BOBBY THATCHERMedium: Newspaper comics
Distributed by: McClure Newspaper Syndicate
First Appeared: 1927
Creator: George Storm
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first (Bobby the Boy Scout beat him out by more than a decade and a half, tho that was an anomaly), nor even the first successful, syndicated one (not with Wash Tubbs riding high, even if it did take a humorous approach). In fact, he wasn't even the first done by his own creator, cartoonist George Storm, who had earlier been involved with Phil Hardy. But Bobby was certainly among the pioneers. No matter how you define them, only about a half-dozen or so comics about serious adventure stories beat Bobby Thatcher into print.
Like the earlier Little Orphan Annie (or its slightly later clone, Little Annie Rooney), Bobby started out in melodrama. Mistreated by a less-than-benign guardian, Jed Flint, 15-year-old Bobby (often spelled "Bobbie" in early episodes, tho always "Bobby" in the title) ran away from home, then set out to make his fortune and find his sister, Hattie. Also like the two Annies, his stories quickly evolved into hair-raising adventure. Within a few weeks, he was involved with desperate criminals, saving lives and whatnot, but always showing himself to be loyal, hard-working and honest.
Bobby's story began on March 24, 1927, when he was launched by McClure Syndicate, one of the oldest in the business. McClure's other comics offerings over the years included King Aroo and the syndicated version of DC Comics' Superman. Storm, credited with both the writing and the artwork, was later involved in the creation of several comic book characters, such as The Whip and Buzzy.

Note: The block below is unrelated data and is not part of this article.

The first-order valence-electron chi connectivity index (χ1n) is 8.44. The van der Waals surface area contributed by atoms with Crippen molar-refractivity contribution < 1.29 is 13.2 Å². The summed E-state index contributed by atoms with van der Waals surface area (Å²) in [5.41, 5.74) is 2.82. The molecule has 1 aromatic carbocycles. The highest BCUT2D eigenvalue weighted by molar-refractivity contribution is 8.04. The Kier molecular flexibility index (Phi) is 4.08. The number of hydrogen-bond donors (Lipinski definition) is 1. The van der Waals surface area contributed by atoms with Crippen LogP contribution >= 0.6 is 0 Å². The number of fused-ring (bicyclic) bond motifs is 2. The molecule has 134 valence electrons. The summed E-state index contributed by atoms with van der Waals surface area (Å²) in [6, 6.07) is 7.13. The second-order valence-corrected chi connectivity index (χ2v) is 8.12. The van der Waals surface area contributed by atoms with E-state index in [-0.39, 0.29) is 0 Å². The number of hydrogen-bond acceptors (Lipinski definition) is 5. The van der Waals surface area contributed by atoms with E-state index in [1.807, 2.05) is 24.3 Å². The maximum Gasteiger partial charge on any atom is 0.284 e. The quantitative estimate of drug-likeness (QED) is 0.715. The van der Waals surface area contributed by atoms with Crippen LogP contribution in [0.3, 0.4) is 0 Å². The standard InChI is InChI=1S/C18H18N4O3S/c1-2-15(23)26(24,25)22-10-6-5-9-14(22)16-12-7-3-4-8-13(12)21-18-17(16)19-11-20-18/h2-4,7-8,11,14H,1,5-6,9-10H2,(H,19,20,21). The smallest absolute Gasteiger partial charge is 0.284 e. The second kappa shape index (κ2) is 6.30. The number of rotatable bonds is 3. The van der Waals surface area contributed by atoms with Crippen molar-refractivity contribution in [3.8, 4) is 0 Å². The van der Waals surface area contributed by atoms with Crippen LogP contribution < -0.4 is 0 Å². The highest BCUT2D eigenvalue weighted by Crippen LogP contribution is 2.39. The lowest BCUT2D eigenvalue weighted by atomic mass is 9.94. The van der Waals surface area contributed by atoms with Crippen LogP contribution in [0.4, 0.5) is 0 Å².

Bobby didn't transcend his media, moving out into radio shows or movie serials like some comics characters did. He did have a couple of adventures reprinted in book form — Bobby Thatcher's Romance (1931) and Bobby Thatcher & the Treasure Cave (1932) — but his only escape from the newspaper page on a regular basis was when All-American Publications reprinted his strip. It began in All-American Comics #1 (April, 1939), alongside other newspaper strips like Skippy and Reg'lar Fellers. plus a few original features such as Red, White & Blue and Hop Harrigan. But he was only in the first seven issues, replaced in #8 by another original feature — Gary Concord the Ultra-Man, arguably All-American's first superhero.
But by the time he was in All-American, Bobby had already disappeared from the newspaper page. His strip ended in 1937. Storm handled it almost the whole time, but Sheldon Mayer (Sugar & Spike, Black Orchid), in one of his earliest professional credits besides Scribbly and his minor contemporaries, took over just before the very end. Bobby's ten-year run was respectable, but not long enough to make him especially memorable. Except, of course, for his status as a pioneer.